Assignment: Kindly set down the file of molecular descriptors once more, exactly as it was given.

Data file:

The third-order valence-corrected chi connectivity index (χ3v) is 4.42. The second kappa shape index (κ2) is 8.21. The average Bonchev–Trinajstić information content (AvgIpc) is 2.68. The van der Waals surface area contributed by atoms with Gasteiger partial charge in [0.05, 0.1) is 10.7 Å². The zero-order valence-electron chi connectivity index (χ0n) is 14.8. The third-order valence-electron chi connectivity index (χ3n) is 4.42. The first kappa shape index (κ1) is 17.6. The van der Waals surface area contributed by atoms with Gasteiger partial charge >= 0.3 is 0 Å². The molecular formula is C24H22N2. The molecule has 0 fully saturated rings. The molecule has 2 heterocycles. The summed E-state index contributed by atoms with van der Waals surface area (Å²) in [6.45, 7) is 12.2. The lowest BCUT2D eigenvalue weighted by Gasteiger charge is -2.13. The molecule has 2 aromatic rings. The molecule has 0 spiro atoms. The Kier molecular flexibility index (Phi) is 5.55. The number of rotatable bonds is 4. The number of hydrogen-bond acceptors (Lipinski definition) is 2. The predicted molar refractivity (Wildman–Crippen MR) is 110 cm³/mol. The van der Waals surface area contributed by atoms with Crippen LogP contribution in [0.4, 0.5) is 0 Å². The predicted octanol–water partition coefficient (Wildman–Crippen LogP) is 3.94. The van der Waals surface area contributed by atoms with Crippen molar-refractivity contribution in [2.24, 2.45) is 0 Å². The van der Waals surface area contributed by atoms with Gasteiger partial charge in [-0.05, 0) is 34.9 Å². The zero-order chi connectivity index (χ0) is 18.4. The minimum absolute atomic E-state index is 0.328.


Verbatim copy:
The third-order valence-corrected chi connectivity index (χ3v) is 4.42. The second kappa shape index (κ2) is 8.21. The average Bonchev–Trinajstić information content (AvgIpc) is 2.68. The van der Waals surface area contributed by atoms with Gasteiger partial charge in [0.05, 0.1) is 10.7 Å². The zero-order valence-electron chi connectivity index (χ0n) is 14.8. The third-order valence-electron chi connectivity index (χ3n) is 4.42. The first kappa shape index (κ1) is 17.6. The van der Waals surface area contributed by atoms with Gasteiger partial charge >= 0.3 is 0 Å². The molecular formula is C24H22N2. The molecule has 0 fully saturated rings. The molecule has 2 heterocycles. The summed E-state index contributed by atoms with van der Waals surface area (Å²) in [6.45, 7) is 12.2. The lowest BCUT2D eigenvalue weighted by Gasteiger charge is -2.13. The molecule has 2 aromatic rings. The molecule has 0 spiro atoms. The Kier molecular flexibility index (Phi) is 5.55. The number of rotatable bonds is 4. The number of hydrogen-bond acceptors (Lipinski definition) is 2. The predicted molar refractivity (Wildman–Crippen MR) is 110 cm³/mol. The van der Waals surface area contributed by atoms with Crippen LogP contribution in [0.4, 0.5) is 0 Å². The predicted octanol–water partition coefficient (Wildman–Crippen LogP) is 3.94. The van der Waals surface area contributed by atoms with Crippen molar-refractivity contribution in [2.24, 2.45) is 0 Å². The van der Waals surface area contributed by atoms with Gasteiger partial charge in [-0.05, 0) is 34.9 Å². The zero-order chi connectivity index (χ0) is 18.4. The minimum absolute atomic E-state index is 0.328.